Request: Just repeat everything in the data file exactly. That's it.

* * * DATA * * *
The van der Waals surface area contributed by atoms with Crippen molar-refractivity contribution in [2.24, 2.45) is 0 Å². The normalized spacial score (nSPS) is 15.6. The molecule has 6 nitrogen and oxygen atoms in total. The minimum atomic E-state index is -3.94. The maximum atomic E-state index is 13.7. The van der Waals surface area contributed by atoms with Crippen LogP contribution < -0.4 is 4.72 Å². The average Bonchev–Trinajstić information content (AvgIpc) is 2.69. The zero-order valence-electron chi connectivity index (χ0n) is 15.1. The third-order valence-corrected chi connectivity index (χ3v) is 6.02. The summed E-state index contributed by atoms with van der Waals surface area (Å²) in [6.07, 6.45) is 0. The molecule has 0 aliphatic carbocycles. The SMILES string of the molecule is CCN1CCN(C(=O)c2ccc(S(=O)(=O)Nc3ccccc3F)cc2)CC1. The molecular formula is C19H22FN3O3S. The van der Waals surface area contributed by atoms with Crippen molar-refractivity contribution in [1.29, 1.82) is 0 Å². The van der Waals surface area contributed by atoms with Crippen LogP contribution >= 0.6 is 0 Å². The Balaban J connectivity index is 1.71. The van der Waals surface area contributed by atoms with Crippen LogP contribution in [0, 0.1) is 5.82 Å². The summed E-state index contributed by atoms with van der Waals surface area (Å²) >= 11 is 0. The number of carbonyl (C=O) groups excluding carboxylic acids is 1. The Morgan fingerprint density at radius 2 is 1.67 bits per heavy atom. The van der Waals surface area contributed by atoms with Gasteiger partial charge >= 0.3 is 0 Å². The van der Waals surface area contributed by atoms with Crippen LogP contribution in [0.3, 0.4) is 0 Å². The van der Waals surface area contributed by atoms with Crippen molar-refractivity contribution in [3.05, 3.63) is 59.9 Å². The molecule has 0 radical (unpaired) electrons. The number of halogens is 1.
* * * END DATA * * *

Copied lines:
The van der Waals surface area contributed by atoms with Crippen molar-refractivity contribution in [2.24, 2.45) is 0 Å². The normalized spacial score (nSPS) is 15.6. The molecule has 6 nitrogen and oxygen atoms in total. The minimum atomic E-state index is -3.94. The maximum atomic E-state index is 13.7. The van der Waals surface area contributed by atoms with Crippen LogP contribution < -0.4 is 4.72 Å². The average Bonchev–Trinajstić information content (AvgIpc) is 2.69. The zero-order valence-electron chi connectivity index (χ0n) is 15.1. The third-order valence-corrected chi connectivity index (χ3v) is 6.02. The summed E-state index contributed by atoms with van der Waals surface area (Å²) in [6.07, 6.45) is 0. The molecule has 0 aliphatic carbocycles. The SMILES string of the molecule is CCN1CCN(C(=O)c2ccc(S(=O)(=O)Nc3ccccc3F)cc2)CC1. The molecular formula is C19H22FN3O3S. The van der Waals surface area contributed by atoms with Crippen molar-refractivity contribution in [1.29, 1.82) is 0 Å². The van der Waals surface area contributed by atoms with Crippen LogP contribution >= 0.6 is 0 Å². The Balaban J connectivity index is 1.71. The van der Waals surface area contributed by atoms with Crippen LogP contribution in [0, 0.1) is 5.82 Å². The summed E-state index contributed by atoms with van der Waals surface area (Å²) >= 11 is 0. The number of carbonyl (C=O) groups excluding carboxylic acids is 1. The Morgan fingerprint density at radius 2 is 1.67 bits per heavy atom. The van der Waals surface area contributed by atoms with Gasteiger partial charge >= 0.3 is 0 Å². The van der Waals surface area contributed by atoms with Crippen LogP contribution in [0.3, 0.4) is 0 Å². The van der Waals surface area contributed by atoms with Crippen molar-refractivity contribution in [3.05, 3.63) is 59.9 Å². The molecule has 0 radical (unpaired) electrons. The number of halogens is 1.